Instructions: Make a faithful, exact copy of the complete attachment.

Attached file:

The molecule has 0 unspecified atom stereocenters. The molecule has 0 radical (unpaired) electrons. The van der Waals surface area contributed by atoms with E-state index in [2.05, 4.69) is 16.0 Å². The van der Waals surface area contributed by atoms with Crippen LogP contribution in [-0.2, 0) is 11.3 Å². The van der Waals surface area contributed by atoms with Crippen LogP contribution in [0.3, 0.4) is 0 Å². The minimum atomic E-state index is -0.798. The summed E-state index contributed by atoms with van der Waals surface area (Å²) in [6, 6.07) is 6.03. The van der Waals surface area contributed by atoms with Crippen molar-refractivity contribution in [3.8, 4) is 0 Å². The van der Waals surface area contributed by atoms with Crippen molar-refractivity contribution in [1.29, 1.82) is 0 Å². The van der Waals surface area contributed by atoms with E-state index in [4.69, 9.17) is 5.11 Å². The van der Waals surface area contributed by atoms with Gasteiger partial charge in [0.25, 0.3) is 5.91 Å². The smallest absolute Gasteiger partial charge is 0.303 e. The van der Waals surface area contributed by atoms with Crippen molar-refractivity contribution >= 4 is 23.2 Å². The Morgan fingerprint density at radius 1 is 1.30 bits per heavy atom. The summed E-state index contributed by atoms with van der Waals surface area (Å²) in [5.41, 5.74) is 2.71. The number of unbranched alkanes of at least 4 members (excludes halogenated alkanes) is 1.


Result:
The molecule has 0 unspecified atom stereocenters. The molecule has 0 radical (unpaired) electrons. The van der Waals surface area contributed by atoms with E-state index in [2.05, 4.69) is 16.0 Å². The van der Waals surface area contributed by atoms with Crippen LogP contribution in [-0.2, 0) is 11.3 Å². The van der Waals surface area contributed by atoms with Crippen LogP contribution in [0.3, 0.4) is 0 Å². The minimum atomic E-state index is -0.798. The summed E-state index contributed by atoms with van der Waals surface area (Å²) in [6, 6.07) is 6.03. The van der Waals surface area contributed by atoms with Crippen molar-refractivity contribution in [3.8, 4) is 0 Å². The van der Waals surface area contributed by atoms with Crippen molar-refractivity contribution in [1.29, 1.82) is 0 Å². The van der Waals surface area contributed by atoms with E-state index in [4.69, 9.17) is 5.11 Å². The van der Waals surface area contributed by atoms with Gasteiger partial charge in [0.25, 0.3) is 5.91 Å². The smallest absolute Gasteiger partial charge is 0.303 e. The van der Waals surface area contributed by atoms with Crippen molar-refractivity contribution >= 4 is 23.2 Å². The Morgan fingerprint density at radius 1 is 1.30 bits per heavy atom. The summed E-state index contributed by atoms with van der Waals surface area (Å²) in [5.41, 5.74) is 2.71. The number of unbranched alkanes of at least 4 members (excludes halogenated alkanes) is 1.